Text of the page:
In early May 1942, the United States had been at war for a harrowing six months. Disaster followed disaster in the Pacific as the U.S. fleet, gravely wounded at Pearl Harbor, proved unable to stop Japanese advances in the Philippines and elsewhere. The country was hungry for good news, and was not getting it.
On May 6 came the punishing report came that Corregidor had fallen "after being pounded [as an Evening Sun editorial said] into helplessness by unceasing artillery fire and bombardment by air."
"We all react with heavy hearts. . .," the newspaper said. "Corregidor's sole strength was the spirit of its men. They knew the hopelessness of their fight, of course. They had known it for RTC weeks. They had no reserves to draw on. . . They made a Thermopylae of their rock and held it to the very end."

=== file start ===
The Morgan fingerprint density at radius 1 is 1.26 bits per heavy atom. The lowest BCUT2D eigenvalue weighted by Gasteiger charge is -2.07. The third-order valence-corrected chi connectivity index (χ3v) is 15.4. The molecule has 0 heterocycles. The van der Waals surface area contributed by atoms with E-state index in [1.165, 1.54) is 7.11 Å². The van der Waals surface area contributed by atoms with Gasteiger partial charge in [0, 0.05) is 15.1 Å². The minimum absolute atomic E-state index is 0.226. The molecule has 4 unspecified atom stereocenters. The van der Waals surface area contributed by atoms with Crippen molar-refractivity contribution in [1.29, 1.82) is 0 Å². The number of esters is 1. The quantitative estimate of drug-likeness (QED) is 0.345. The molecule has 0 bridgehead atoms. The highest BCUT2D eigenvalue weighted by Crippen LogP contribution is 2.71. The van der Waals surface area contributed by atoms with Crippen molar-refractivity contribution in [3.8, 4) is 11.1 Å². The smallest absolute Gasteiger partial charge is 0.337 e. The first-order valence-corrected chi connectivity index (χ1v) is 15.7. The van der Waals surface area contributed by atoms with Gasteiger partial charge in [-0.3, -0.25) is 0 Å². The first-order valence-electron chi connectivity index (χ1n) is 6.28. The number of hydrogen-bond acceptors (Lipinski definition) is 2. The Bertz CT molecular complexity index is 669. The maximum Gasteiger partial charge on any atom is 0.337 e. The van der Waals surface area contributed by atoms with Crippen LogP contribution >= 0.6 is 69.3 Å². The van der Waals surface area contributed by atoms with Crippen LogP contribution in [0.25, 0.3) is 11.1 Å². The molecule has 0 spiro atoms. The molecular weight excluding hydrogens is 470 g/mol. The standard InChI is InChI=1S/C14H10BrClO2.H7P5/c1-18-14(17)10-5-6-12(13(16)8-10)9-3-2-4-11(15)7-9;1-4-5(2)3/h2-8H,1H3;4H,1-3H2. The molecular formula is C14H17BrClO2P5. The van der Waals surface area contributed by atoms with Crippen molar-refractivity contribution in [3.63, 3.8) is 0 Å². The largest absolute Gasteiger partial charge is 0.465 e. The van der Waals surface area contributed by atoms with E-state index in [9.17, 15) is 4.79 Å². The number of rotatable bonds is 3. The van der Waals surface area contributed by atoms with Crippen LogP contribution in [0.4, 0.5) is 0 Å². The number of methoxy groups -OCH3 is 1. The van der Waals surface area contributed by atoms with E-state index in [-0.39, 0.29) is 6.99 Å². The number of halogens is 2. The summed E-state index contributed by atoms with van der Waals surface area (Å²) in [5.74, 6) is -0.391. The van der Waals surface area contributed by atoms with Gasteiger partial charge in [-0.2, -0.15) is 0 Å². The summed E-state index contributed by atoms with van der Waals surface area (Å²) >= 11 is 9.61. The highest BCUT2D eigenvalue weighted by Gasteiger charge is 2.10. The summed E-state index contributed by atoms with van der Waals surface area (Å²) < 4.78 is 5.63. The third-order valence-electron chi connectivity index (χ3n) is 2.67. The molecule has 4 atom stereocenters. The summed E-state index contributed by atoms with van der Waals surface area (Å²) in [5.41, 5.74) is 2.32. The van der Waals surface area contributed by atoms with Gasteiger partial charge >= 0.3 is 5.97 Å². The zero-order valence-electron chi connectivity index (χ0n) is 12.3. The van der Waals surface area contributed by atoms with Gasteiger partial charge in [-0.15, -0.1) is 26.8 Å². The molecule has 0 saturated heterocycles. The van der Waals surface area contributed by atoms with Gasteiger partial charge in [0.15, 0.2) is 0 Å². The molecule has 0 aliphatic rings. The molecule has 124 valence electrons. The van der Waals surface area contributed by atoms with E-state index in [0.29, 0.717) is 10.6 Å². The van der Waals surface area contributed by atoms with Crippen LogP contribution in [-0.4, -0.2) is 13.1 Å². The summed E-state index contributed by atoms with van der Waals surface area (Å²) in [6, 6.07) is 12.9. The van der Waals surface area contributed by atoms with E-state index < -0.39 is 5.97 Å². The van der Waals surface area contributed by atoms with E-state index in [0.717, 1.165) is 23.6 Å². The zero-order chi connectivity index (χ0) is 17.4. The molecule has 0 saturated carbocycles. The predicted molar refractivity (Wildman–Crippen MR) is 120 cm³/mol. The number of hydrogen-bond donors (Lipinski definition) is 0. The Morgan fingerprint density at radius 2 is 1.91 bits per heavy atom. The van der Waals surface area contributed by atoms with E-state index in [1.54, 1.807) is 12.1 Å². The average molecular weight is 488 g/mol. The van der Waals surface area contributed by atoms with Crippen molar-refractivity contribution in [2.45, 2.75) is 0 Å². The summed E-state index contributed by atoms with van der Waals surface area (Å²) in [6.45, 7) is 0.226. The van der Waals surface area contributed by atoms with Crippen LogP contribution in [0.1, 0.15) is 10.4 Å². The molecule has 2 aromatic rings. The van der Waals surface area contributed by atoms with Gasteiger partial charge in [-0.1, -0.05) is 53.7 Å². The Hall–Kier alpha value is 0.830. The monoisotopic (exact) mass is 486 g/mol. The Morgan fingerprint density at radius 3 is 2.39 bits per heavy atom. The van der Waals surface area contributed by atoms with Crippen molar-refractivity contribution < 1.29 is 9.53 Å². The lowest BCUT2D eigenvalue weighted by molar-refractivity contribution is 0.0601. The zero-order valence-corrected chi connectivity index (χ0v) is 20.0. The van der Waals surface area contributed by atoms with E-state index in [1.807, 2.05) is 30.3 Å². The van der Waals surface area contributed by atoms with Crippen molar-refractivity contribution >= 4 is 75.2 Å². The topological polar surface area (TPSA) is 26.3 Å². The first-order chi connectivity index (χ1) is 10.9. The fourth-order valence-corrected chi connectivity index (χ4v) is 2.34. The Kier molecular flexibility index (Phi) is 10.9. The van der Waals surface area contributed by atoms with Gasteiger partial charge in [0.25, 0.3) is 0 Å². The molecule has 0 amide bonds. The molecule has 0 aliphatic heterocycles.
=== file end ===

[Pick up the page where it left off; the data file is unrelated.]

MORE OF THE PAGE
Yet just two days later came an editorial with the triumphant headline, "The Enemy's Repulse." For five days in the Coral Sea, in the first and still the mightiest air-naval engagement ever fought, just half a year after Pearl Harbor, the Americans turned back a Japanese armada bent on invading Australia.
Many details were unknown at the time, most especially that all the damaged inflicted, either way, came from naval aircraft, not ships. The fact that U.S. carriers were not tethered at Pearl Harbor on Dec. 7, 1941, and could fight another day had proved decisive.
After having so little to cheer about for so long, The Evening Sun editorialized that there was "hardly any need to speak of the pride and satisfaction which all of us share in contemplating our Navy's work in this action. . . The foe has suffered a setback, probably a severe setback, but he has not been broken at sea. To concede this takes nothing from the elation we all feel."